April 3rd MUGNY Event Wrap-Up
Thank you to all of you who joined us for the April 3rd, standing-room-only MUGNY event. Great start to MUGNY’s 2012 season!
MUGNY might be the “flagship” MUG given its proximity to MakerBot HQ, but this particular event was something of a special case. I assembled a heavy-hitter list of MakerBot colleagues to each deliver a short talk on frequently requested topics. Future MUGNY editions will focus on show-and-tell directed by community members, along with a sprinkling of A-list superstar keynotes.1
I am following (cue the TV mad scientist hand-rubbing) a secret plan: the plan to generate a number of great talks and tech demos that can be later transposed into full-out tutorials on MakerBot.com to share with our community — so that all of the MUGs can benefit. Those physically able to visit weren’t the only ones attending — despite our same-day notice, we had at least seventy-five visitors via the event’s livestream, chatting with MakerBot blogger Andrew while following the proceedings. And this is just a piece of the MUG-to-MUG exchange that will become possible as more MUGs come online and swap activities with each other. So keep your eyes on this space — I’ll be blogging about these tutorials as we post them. I encourage MUGs to give these tutorials a try at their own events.
Across the planet, dozens and dozens of MUGs have been forming to bring MakerBot Operators together regularly to share prints, models, stories, and (frequently) pizza. Are you on the hunt for fellow MakerBot Operators to meet with in your area? Or maybe you have a group and you’d like to tell us about it? In either case, drop us a message to mug at makerbot dot com and I’ll be happy to follow up with you.
Wanna check out the run down for the night? Click the “read more” link below for the Techniques Swap summary!
Tonight’s Techniques Swap
Tony and Liz offered what they called a “cooking show demo” that raced the audience from a MakerBot printed object (a “positive”) through to a silicone mold for creating chocolate goodies. And they shared chocolate Stanford Bunnies and Companion Cubes with the audience at the end of the night. (Great way to wrap up!)
Keith and Brian shared their newfound passion for Autodesk’s free 123D Catch software, which allows a MakerBot Operator to take a series of still images of an object — and then stitch them together into a MakerBot-printable 3D model. Brian also shared about his Thingiverse project “ScanCycle” — where he rescues interesting objects from thrift stores, scans them, and then donates them back.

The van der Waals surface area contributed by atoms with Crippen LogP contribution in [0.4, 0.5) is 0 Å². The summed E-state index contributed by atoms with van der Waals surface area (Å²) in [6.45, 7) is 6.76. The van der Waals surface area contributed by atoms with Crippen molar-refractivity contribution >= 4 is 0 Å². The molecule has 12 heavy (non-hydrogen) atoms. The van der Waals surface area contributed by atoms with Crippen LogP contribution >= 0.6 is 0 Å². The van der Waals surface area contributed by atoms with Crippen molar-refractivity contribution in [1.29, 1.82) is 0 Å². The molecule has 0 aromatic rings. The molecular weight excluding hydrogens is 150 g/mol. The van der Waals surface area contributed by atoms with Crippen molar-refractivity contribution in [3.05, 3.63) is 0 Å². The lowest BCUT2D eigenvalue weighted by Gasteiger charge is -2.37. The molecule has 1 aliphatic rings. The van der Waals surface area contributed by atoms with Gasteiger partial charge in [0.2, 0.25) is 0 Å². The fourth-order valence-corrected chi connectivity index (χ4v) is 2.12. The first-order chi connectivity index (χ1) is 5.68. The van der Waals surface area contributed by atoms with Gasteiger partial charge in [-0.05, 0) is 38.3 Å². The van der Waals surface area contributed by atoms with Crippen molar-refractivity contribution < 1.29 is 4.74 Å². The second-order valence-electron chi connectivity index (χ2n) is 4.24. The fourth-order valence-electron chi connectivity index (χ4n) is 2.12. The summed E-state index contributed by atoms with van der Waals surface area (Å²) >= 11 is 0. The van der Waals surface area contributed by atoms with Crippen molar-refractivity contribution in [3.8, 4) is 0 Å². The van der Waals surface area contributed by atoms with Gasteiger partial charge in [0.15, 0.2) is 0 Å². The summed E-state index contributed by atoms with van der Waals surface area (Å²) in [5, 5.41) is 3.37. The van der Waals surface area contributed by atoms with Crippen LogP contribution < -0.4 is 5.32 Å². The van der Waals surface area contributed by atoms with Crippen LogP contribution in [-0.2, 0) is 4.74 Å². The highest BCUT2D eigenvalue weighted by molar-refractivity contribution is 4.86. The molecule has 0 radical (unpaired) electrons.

Michael (aka “Skimbal” from Thingiverse.com!) introduced MakerBot’s newly launched Design Studio team, and teased audiences with extraordinarily vague hints about the Studio’s Maker Faire Circuit plans, details he isn’t able to reveal (yet). He ended with a call-to-action to encourage the MakerBot community to participate in the Robotic Flowers project that will become part of this year’s MakerBot booth concept.2
Guru MakerBot-builder Colin shared a home pewtering and casting demo, reporting back the results he has been seeing to the attentive interest of the jewelers and sculpters in the audience.
And finally, Annelise, producer and star of MakerBotTV, shared a great story about collaborating to create her stop motion music video “The Right Heart” (music by Bryan Scary), followed by a never-before-seen clips from a piece she will be sharing on MakerBotTV in a few weeks.
We all had a great time learning techniques and eating chocolates — and had some time afterwards to meet with fellow MakerBot Users in our community. Check out Mark (above) with his “MakerBot vs the Easter Bunny” contribution: a great print of EpicFail’s Killer Cactus.
By the way check out Sydney Brownstone’s L-Magazine coverage of the event — she snapped some excellent photos as well.